Though observers may differ in their opinion of its degree of cogency, the Vartiainen et al. (2007)
study inescapably lifts monomeric actin into a more functional setting than in most previous work on nuclear actin. There had been no lack of evidence for monomeric actin in the nucleus (Pederson and Aebi, 2002
), but these wandering single actin molecules have always been in search of a function. Studies in Xenopus
oocytes had indicated that in these specialized cells G-actin equilibrates between the nucleus and cytoplasm simply because it is in passive exchange (Clark and Merriam, 1977
) but is not actively exported from the nucleus (Bohnsack et al., 2006
), a view that emerged from studies on mammalian cells as well (Wada et al., 1998
). The concentration of actin in the oocyte nucleus (~4 mg/ml) is vastly above the critical concentration for polymerization and instantly gels when the nucleus is slightly perturbed (Clark and Rosenbaum, 1979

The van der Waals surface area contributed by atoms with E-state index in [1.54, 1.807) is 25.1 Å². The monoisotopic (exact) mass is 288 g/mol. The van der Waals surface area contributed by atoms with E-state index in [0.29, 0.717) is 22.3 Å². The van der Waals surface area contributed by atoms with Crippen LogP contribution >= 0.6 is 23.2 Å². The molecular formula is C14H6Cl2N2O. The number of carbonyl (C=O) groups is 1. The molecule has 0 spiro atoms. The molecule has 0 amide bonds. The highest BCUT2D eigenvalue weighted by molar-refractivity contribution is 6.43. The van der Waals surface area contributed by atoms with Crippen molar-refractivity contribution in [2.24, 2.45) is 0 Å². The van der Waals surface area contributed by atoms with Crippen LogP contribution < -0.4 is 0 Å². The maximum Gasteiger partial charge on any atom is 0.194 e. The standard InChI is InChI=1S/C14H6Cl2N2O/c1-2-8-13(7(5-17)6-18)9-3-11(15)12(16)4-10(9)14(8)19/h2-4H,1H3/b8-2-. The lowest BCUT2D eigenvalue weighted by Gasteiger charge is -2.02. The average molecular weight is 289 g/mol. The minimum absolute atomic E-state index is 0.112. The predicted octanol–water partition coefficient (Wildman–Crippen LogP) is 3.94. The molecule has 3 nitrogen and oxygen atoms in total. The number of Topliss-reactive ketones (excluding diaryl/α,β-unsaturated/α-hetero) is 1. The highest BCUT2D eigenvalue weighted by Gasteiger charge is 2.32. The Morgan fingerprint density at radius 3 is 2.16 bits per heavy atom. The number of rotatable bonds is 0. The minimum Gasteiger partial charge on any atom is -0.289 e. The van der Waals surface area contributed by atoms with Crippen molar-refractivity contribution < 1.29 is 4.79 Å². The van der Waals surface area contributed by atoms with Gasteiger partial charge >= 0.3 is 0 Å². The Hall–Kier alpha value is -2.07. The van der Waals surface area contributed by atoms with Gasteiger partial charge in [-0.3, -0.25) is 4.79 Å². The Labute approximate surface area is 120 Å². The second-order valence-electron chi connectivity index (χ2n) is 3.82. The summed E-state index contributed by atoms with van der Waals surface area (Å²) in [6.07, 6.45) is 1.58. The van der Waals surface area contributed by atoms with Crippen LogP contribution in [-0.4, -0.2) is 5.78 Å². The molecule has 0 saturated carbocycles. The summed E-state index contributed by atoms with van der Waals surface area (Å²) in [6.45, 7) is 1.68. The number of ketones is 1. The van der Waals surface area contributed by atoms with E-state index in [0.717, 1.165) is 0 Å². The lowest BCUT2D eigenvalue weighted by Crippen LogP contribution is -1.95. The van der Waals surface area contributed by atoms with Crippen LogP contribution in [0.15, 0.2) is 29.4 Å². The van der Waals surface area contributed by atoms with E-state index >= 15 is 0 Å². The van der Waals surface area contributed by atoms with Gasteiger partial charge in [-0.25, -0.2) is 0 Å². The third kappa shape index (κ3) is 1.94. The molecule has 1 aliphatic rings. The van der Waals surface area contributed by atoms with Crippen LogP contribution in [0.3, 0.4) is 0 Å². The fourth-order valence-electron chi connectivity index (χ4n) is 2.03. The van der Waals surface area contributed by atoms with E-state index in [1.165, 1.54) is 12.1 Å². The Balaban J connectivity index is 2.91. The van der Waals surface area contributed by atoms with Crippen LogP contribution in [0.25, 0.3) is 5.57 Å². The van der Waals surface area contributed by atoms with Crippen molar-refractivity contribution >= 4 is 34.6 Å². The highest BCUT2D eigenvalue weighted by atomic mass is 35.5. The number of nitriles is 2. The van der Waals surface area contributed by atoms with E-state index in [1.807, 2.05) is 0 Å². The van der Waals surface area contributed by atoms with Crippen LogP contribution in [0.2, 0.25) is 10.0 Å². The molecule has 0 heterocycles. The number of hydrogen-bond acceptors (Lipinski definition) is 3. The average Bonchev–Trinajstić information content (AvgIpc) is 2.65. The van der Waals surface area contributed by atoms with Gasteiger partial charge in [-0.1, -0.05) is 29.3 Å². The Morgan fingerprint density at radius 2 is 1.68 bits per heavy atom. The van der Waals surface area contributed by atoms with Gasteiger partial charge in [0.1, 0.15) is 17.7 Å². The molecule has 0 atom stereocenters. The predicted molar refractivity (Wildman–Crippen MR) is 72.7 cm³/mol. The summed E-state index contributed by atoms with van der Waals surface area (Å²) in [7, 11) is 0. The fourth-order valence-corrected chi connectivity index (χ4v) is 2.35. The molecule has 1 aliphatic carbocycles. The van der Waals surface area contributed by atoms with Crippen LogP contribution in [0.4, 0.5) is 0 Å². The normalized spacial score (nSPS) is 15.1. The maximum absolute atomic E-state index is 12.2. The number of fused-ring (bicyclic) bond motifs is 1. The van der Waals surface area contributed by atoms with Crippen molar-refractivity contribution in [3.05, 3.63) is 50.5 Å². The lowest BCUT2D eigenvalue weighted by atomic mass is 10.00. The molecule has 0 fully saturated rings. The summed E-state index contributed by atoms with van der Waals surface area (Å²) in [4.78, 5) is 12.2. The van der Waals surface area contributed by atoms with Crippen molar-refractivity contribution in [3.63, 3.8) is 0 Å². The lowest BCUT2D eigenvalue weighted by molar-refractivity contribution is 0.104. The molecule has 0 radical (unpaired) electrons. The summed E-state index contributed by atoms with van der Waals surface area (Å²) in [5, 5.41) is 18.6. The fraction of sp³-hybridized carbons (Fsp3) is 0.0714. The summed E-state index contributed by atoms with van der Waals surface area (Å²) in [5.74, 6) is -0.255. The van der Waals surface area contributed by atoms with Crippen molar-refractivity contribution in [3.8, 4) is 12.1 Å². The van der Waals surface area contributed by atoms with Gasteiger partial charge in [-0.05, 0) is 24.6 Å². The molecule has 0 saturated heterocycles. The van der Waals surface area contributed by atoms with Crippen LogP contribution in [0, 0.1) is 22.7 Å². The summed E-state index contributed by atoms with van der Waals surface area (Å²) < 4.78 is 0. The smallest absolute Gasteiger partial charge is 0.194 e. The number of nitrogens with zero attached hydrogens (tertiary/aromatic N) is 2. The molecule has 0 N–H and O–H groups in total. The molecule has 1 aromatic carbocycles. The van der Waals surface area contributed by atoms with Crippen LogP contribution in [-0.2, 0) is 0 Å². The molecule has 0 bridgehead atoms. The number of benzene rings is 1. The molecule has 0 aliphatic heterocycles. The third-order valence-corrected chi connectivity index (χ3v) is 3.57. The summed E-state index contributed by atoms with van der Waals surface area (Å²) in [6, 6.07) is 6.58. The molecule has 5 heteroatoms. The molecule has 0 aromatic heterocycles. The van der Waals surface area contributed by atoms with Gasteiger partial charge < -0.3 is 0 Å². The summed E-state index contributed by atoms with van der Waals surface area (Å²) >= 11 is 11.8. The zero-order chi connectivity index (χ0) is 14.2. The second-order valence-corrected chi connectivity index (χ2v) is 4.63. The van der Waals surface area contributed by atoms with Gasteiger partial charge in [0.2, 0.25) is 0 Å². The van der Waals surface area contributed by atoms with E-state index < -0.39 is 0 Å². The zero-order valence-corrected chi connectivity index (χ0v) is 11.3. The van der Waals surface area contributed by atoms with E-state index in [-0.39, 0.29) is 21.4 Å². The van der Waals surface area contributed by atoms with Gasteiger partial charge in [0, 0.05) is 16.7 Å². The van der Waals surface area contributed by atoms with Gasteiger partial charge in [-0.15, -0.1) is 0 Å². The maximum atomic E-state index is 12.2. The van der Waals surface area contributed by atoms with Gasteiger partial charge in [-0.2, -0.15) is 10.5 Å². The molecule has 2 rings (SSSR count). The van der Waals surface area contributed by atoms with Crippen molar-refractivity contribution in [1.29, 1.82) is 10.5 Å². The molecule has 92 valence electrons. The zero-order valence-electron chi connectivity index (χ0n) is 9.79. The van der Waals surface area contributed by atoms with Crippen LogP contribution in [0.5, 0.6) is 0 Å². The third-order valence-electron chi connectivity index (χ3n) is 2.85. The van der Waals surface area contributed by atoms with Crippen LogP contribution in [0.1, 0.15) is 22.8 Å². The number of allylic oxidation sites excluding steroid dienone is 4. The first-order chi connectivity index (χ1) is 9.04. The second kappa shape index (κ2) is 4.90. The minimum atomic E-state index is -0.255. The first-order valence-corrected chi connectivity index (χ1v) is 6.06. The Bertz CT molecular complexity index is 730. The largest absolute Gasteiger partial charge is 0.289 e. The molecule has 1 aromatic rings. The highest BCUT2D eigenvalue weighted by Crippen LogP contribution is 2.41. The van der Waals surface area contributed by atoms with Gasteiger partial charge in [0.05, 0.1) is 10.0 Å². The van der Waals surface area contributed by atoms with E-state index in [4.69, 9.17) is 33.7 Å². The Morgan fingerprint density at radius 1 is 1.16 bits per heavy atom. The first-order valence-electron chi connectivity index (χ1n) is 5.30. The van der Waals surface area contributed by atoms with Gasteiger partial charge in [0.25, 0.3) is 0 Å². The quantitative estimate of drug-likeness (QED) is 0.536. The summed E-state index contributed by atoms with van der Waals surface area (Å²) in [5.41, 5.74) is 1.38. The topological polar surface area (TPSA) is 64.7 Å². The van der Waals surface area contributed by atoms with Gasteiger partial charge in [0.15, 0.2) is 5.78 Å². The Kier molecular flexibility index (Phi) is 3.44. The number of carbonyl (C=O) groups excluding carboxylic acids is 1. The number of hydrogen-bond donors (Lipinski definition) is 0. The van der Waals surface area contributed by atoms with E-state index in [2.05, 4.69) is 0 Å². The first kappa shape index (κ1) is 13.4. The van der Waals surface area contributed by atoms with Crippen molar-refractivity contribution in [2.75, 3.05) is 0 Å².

). This has been addressed recently in a particularly incisive review (Gall, 2006
). In addition, the relationship of nuclear actin and RNA polymerase II has been studied in an extensively characterized in vivo model system of transcription (Percipalle et al., 2003
). The actin that interacted with RNase polymerase II also showed an affinity for DNase I and thus, by this well established criterion, was presumably G-actin (Percipalle et al., 2003
). The Vartiainen et al. (2007)
study, with some issues, nonetheless elevates the journey to understand nuclear actin to a new level of interest, not only because the context, signal transduction, is such a broadly significant corridor of contemporary cell biology, but because a regulatory role of monomeric actin in the nucleus had been considered by many to be less likely than its mere obligatory presence resulting from an equilibrium with assembled forms of actin. It will be exciting to see if parallels to the MAL–actin–SRF story will emerge in other signal transduction contexts, as well as perhaps even for “intracrine” nuclear events such as cell cycle progression checkpoints, because what Vartiainen et al. (2007)